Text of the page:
October 30, 2003
Some amazing numbers
Taken from the latest issue of the Time magazine:
There are 80,000 patients in mental hospitals across the US. But, in the US prisons there are 370,000 mentally ill people. That amounts to 1 in every 5 inmates. Does this mean that mental illness drives people to commit crimes?
The INS (or whatever it is called now) arrested 300 illegal workers at 61 Walmart stores across US. Some of these people were paid $2 per day for their janitorial job. That is not enough even to eat lunch. Why were they working there?
October 29, 2003
Blogging could lead to unemployment
His immediate firing would make people think that Microsoft has something to hide with respect to use of G5s. But, I don't think that is the case. He was fired because he disclosed company information (location of buildings, what goes on inside, etc.), which could be considered confidential on the web without any consent from the company.
I have no doubt MS uses Apples at its facility. They have to, because they develop Office software for Apples. I am sure they use a lot of Linux there too. Not only because it is more stable and reliable ;) , but because, it is a competing product to their own. They would try and learn things from it to make next version of Windows better(Huh!!), as tough as that may sound.
October 28, 2003
Ads for new MS office
Wonder what is true???
Casper set to reject anti-gay monument
Casper set to reject anti-gay monumentMatthew Shepard was killed in a hate crime because he was gay in 1998. Now, Rev. Fred Phelps of the Westboro Baptist Church of Topeka, KS wants to erect a monument in a city park of Shepard's hometown of Casper, WY.
This will be a 6 foot tall granite monument with a brass plaque that would say:
"Matthew Shepard entered hell Oct. 12, 1998, at age 21 in defiance of God's solemn warning."
Isn't this condoning the murder of Matthew Shepard? Isn't this blaming Matthew for his own murder rather than his murderers? And, what about the sixth commandment, Rev. Phelps???? Doesn't 'Thou shalt not kill' apply here? Does being gay make Matthew not human?
Thankfully, the city of Casper is planning to oppose erection of this monument. They are ready to take care of the legal appeals that may rise from another monument currently located in the city park. Here are some 'credentials' of Rev. Phelps from the article...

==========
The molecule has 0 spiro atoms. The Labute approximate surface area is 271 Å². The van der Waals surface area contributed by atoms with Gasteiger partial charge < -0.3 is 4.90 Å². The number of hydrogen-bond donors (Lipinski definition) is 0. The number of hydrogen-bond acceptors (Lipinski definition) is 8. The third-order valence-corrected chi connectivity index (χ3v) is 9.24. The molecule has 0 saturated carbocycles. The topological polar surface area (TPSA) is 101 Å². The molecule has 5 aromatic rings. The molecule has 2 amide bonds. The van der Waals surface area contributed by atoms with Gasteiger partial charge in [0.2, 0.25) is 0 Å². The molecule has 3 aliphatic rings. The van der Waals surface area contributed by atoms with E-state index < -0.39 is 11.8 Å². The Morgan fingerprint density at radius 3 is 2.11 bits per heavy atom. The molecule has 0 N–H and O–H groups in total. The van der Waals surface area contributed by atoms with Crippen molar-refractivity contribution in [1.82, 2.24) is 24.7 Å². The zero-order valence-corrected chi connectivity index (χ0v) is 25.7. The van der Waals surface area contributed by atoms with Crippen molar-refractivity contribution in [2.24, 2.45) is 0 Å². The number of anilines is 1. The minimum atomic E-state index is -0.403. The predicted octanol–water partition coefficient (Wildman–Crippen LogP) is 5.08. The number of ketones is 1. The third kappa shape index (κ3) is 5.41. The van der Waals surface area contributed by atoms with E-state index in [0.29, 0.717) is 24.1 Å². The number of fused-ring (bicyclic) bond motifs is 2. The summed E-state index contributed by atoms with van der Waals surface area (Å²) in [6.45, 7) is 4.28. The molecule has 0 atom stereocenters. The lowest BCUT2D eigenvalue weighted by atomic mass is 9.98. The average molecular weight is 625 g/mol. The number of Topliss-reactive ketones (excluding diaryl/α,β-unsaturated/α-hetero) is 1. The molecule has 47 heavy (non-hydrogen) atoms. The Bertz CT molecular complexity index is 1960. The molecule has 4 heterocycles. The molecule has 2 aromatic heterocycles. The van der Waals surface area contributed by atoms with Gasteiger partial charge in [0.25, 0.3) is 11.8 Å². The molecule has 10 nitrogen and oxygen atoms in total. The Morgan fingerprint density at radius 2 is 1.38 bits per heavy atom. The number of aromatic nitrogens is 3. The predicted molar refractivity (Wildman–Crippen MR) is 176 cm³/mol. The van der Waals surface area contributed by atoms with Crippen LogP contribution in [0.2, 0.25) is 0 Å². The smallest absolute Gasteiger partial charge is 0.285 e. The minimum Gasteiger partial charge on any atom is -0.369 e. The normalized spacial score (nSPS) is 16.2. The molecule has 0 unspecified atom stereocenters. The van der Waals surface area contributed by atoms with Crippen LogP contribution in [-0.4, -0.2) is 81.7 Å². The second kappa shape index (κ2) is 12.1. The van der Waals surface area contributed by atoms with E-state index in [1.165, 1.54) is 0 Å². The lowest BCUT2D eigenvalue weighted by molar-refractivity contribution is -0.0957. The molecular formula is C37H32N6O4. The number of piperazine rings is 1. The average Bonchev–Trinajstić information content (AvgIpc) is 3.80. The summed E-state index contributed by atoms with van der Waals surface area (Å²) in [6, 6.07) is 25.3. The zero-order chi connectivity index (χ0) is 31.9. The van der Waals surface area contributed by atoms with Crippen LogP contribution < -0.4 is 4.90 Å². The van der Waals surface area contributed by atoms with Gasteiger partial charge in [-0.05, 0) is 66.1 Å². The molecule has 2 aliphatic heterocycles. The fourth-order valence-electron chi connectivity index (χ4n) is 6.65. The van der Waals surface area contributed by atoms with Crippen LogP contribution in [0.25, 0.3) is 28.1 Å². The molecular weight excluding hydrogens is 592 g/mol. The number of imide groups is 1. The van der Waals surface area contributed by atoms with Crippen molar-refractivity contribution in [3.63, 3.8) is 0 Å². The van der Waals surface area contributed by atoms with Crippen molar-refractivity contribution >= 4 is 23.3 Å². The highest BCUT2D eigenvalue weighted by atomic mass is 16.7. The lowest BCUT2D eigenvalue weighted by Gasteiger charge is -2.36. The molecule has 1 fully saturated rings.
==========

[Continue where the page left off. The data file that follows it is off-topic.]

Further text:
Phelps, disbarred as an attorney in 1979 for ethical problems, and his congregation, which consists largely of his relatives
Phelps and his extended family of 13 children have lived in Topeka since the 1950s. He opposes school integration and civil rights. Four of his offspring have left and told tales of their father's physical abuse, tax fraud and racial hatred.
In recent years, Phelps also has preached that God hates America, including at a memorial service in Littleton for the Columbine victims.
October 27, 2003
They Misunderestimated Me!
This calendar will make a great christmas gift. Here are a couple of interesting quotes from it...
- I know the human being and fish can coexist peacefully. 9/29/2000 during presidential campaign - Hydrogen power will dramatically reduce greenhouse gas admissions. 2/6/2003 speaking on energy independence - Matter of fact, there haven't been a morning that haven't gone by that I haven't saw--seen--or read threat.. 11/12/2002 remarks at DC Police operations center.
Thank God for W. He makes me feel good about my english.
October 22, 2003
October 20, 2003
A couple more images after more processing. The image on the right is a composite of 27 frames.
Saturn on Oct. 19, 2003
This is from the first round of processing with 6 images. More Saturn images to follow soon...
October 17, 2003
Apple Unveils Music Store for
This is great. Now, I don't have to wait till I buy an Apple to use this service.
Public Library of Science
Just heard about this on NPR:
Public Library of Science is open. The website has links to several journals that are freely available online and they debuted the inaugural issue of their first free journal "PLoS Biology". The mission statement on their website reads:::
The Public Library of Science (PLoS) is a non-profit organization of scientists and physicians committed to making the world's scientific and medical literature a freely available public resource.
The internet and electronic publishing enable the creation of public libraries of science containing the full text and data of any published research article, available free of charge to anyone, anywhere in the world.
Immediate unrestricted access to scientific ideas, methods, results, and conclusions will speed the progress of science and medicine, and will more directly bring the benefits of research to the public.
They are promoting the idea that publishing results of scientific research in the public domain is an integral part of doing research and should be included in the funding of research projects. This is a different business model compared to the current one for the journal publishing houses.
This is a revolutonary and I must say a very cool concept just like the Open Source Initiative and Free Software Foundation. I know my friends don't agree with me on Opensource and FSF, but, I sincerely believe that their rationale makes sense. When programmers can read, redistribute, and modify the source code for a piece of software, the software evolves. People improve it, people adapt it, people fix bugs. And this can happen at a speed that, if one is used to the slow pace of conventional software development, seems astonishing.